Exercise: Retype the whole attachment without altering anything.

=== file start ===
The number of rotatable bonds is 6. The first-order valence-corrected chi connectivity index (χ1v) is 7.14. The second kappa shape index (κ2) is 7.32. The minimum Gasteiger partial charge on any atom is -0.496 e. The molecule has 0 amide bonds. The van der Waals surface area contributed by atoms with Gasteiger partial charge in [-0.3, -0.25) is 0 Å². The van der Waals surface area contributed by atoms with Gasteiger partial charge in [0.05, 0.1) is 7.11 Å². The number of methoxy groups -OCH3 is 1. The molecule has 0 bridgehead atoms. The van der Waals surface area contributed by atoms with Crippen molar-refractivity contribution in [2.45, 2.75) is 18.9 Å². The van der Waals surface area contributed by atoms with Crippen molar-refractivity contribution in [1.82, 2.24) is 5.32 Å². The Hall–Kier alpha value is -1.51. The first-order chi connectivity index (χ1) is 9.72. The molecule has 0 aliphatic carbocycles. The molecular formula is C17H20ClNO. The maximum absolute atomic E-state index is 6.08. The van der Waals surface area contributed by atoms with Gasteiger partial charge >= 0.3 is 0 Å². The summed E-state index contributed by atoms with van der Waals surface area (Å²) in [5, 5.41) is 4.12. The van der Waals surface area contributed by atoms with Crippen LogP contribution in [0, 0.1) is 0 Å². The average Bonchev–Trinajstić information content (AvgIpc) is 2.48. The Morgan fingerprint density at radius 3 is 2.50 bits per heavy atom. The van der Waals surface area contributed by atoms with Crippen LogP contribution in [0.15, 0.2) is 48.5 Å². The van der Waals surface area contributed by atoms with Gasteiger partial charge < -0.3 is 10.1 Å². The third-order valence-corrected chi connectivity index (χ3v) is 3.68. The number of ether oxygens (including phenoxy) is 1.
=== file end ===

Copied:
The number of rotatable bonds is 6. The first-order valence-corrected chi connectivity index (χ1v) is 7.14. The second kappa shape index (κ2) is 7.32. The minimum Gasteiger partial charge on any atom is -0.496 e. The molecule has 0 amide bonds. The van der Waals surface area contributed by atoms with Gasteiger partial charge in [-0.3, -0.25) is 0 Å². The van der Waals surface area contributed by atoms with Gasteiger partial charge in [0.05, 0.1) is 7.11 Å². The number of methoxy groups -OCH3 is 1. The molecule has 0 bridgehead atoms. The van der Waals surface area contributed by atoms with Crippen molar-refractivity contribution in [2.45, 2.75) is 18.9 Å². The van der Waals surface area contributed by atoms with Crippen molar-refractivity contribution in [1.82, 2.24) is 5.32 Å². The Hall–Kier alpha value is -1.51. The first-order chi connectivity index (χ1) is 9.72. The molecule has 0 aliphatic carbocycles. The molecular formula is C17H20ClNO. The maximum absolute atomic E-state index is 6.08. The van der Waals surface area contributed by atoms with Gasteiger partial charge >= 0.3 is 0 Å². The summed E-state index contributed by atoms with van der Waals surface area (Å²) in [5, 5.41) is 4.12. The van der Waals surface area contributed by atoms with Crippen LogP contribution in [0, 0.1) is 0 Å². The average Bonchev–Trinajstić information content (AvgIpc) is 2.48. The Morgan fingerprint density at radius 3 is 2.50 bits per heavy atom. The van der Waals surface area contributed by atoms with Crippen LogP contribution in [0.15, 0.2) is 48.5 Å². The van der Waals surface area contributed by atoms with Gasteiger partial charge < -0.3 is 10.1 Å². The third-order valence-corrected chi connectivity index (χ3v) is 3.68. The number of ether oxygens (including phenoxy) is 1.